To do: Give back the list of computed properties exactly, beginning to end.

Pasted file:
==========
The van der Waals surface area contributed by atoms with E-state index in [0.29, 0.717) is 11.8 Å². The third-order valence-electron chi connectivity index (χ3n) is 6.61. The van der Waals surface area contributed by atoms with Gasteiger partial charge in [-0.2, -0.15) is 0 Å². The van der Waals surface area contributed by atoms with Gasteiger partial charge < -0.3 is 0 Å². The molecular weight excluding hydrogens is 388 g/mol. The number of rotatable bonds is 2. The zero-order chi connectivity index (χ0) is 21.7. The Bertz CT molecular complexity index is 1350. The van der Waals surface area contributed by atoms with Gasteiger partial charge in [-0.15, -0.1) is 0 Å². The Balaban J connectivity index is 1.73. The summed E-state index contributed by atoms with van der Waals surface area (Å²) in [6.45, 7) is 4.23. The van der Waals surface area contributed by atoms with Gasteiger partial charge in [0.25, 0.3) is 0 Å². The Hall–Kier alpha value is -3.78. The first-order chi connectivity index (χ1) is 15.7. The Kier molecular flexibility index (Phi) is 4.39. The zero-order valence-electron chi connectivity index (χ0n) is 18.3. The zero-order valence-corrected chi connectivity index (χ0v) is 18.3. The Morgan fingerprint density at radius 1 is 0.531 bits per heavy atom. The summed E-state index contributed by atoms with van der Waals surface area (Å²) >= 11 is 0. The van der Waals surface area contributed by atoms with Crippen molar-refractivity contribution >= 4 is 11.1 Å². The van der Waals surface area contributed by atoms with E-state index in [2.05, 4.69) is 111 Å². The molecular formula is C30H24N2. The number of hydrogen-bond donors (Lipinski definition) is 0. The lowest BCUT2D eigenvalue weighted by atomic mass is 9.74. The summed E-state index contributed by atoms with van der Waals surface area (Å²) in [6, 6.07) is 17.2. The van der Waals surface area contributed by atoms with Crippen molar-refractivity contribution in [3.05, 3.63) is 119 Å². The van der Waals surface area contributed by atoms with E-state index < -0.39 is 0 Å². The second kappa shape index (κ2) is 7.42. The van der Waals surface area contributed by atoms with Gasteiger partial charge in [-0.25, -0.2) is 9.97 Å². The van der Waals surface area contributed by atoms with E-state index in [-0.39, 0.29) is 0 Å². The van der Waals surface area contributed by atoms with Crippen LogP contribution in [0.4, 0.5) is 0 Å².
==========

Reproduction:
The van der Waals surface area contributed by atoms with E-state index in [0.29, 0.717) is 11.8 Å². The third-order valence-electron chi connectivity index (χ3n) is 6.61. The van der Waals surface area contributed by atoms with Gasteiger partial charge in [-0.2, -0.15) is 0 Å². The van der Waals surface area contributed by atoms with Gasteiger partial charge < -0.3 is 0 Å². The molecular weight excluding hydrogens is 388 g/mol. The number of rotatable bonds is 2. The zero-order chi connectivity index (χ0) is 21.7. The Bertz CT molecular complexity index is 1350. The van der Waals surface area contributed by atoms with Gasteiger partial charge in [-0.15, -0.1) is 0 Å². The Balaban J connectivity index is 1.73. The summed E-state index contributed by atoms with van der Waals surface area (Å²) in [6.45, 7) is 4.23. The van der Waals surface area contributed by atoms with Gasteiger partial charge in [0.25, 0.3) is 0 Å². The Hall–Kier alpha value is -3.78. The first-order chi connectivity index (χ1) is 15.7. The Kier molecular flexibility index (Phi) is 4.39. The zero-order valence-electron chi connectivity index (χ0n) is 18.3. The zero-order valence-corrected chi connectivity index (χ0v) is 18.3. The Morgan fingerprint density at radius 1 is 0.531 bits per heavy atom. The summed E-state index contributed by atoms with van der Waals surface area (Å²) >= 11 is 0. The van der Waals surface area contributed by atoms with Crippen molar-refractivity contribution >= 4 is 11.1 Å². The van der Waals surface area contributed by atoms with E-state index in [2.05, 4.69) is 111 Å². The molecular formula is C30H24N2. The number of hydrogen-bond donors (Lipinski definition) is 0. The lowest BCUT2D eigenvalue weighted by atomic mass is 9.74. The summed E-state index contributed by atoms with van der Waals surface area (Å²) in [6, 6.07) is 17.2. The van der Waals surface area contributed by atoms with Crippen molar-refractivity contribution in [3.05, 3.63) is 119 Å². The van der Waals surface area contributed by atoms with E-state index < -0.39 is 0 Å². The second kappa shape index (κ2) is 7.42. The van der Waals surface area contributed by atoms with Gasteiger partial charge in [-0.25, -0.2) is 9.97 Å². The van der Waals surface area contributed by atoms with E-state index in [-0.39, 0.29) is 0 Å². The van der Waals surface area contributed by atoms with Crippen LogP contribution in [0.4, 0.5) is 0 Å².